Christopher Hitchens

"You should see the faces of some of those who think they are result of intelligent design"

 'Cynical contrarian'

He was diagnosed with cancer in June 2010, and documented his declining health in his Vanity Fair column.
In an August 2010 essay for the magazine he wrote: "I love the imagery of struggle.
"I sometimes wish I were suffering in a good cause, or risking my life for the good of others, instead of just being a gravely endangered patient."
Speaking on the BBC's Newsnight programme, in November that year, he reflected on a life that he knew would be cut short: "It does concentrate the mind, of course, to realise that your life is more rationed than you thought it was."

Radicalised by the 1960s, Hitchens was often arrested at political rallies and was kicked out of the Labour Party over his opposition to the Vietnam War.
He became a correspondent for the Socialist Workers Party's International Socialism magazine.
In later life he moved away from the left. Following the September 11 attacks he argued with Noam Chomsky and others who suggested that US foreign policy had helped cause the tragedy.

He supported the Iraq War and backed George W Bush for re-election in 2004.
It led to him being accused of betrayal: one former friend called him "a lying, opportunistic, cynical contrarian", another "a drink-sodden ex-Trotskyist popinjay".
But he could dish out scathing critiques himself. Bill Clinton he called "a cynical, self-seeking ambitious thug", Henry Kissinger a war criminal and Mother Teresa a fraudulent fanatic.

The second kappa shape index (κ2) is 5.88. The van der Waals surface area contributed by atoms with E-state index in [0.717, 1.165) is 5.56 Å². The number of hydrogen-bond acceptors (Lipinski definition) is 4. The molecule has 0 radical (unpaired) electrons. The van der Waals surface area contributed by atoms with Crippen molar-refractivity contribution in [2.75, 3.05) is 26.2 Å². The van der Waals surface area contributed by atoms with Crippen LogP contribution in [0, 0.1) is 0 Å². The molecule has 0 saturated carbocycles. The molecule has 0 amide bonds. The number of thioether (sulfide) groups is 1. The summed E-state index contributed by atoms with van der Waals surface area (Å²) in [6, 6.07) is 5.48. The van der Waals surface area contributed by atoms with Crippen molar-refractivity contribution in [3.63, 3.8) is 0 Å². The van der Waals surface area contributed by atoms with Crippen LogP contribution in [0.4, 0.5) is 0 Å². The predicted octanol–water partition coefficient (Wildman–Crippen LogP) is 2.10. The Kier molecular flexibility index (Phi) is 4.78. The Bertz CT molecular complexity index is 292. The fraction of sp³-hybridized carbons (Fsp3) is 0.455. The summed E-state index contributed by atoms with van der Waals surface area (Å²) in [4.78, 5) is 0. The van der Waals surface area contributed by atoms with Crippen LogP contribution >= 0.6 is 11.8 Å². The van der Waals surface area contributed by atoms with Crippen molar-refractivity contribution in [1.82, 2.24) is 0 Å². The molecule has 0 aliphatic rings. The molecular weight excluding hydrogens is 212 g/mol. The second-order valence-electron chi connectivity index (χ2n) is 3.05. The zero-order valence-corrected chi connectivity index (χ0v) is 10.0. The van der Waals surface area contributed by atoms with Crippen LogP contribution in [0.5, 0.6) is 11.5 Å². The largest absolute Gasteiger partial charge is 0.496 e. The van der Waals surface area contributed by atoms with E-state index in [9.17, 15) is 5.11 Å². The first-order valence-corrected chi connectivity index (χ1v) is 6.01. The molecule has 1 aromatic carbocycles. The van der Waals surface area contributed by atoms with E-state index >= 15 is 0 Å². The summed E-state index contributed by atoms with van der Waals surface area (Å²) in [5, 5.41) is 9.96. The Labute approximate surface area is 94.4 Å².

Hitchens could be a loyal friend. He stood by the author Salman Rushdie during the furore that followed the publication of his novel The Satanic Verses.

Writing on Twitter after the announcement of Hitchens' death, Mr Rushdie said: "Goodbye, my beloved friend. A great voice falls silent. A great heart stops."
The publication of his 2007 book God Is Not Great made him a major celebrity in his adopted homeland of the United States, and he happily took on the role of the country's best-known atheist.  
He maintained his devout atheism after being diagnosed with cancer, telling one interviewer: "No evidence or argument has yet been presented which would change my mind. But I like surprises."

The author and prominent atheist Richard Dawkins described him as the "finest orator of our time" and a "valiant fighter against all tyrants including God".
Hitchens wrote for numerous publications including The Times Literary Supplement, the Daily Express, the London Evening Standard, Newsday and The Atlantic.
He was the author of 17 books, including The Trial of Henry Kissinger, How Religion Poisons Everything, and a memoir, Hitch-22.

People always say that writers should think independently, should listen to their inner voices, but it’s not so often that someone really practices that over a career, producing a body of work that is faithful only to itself–not to allies, or friends, or one’s political side, or even to widely held standards of politeness and tact. He alienated his leftist fans by arguing for war in Iraq, but he also condemned the use of torture in prosecution the “war on terror”—and backed it up by having himself waterboarded. Hitchens knew when to care greatly about the larger world, and when, therefore, not to give a rat’s ass what the larger world thought of him. It’s one thing for a writer to be principled, and it’s one thing for a writer to be a jerk; it’s a rare thing to be a principled jerk, and that’s what Hitchens was.



"We are going to die and that makes us the lucky ones. Most people are never going to die because they are never going to be born. The potential people who could have been here in my place but who will in fact never see the light of day outnumber the sands grain of the Sahara. (…) In the teeth of these stupefying odds it is you and I, in our ordinariness, that are here "

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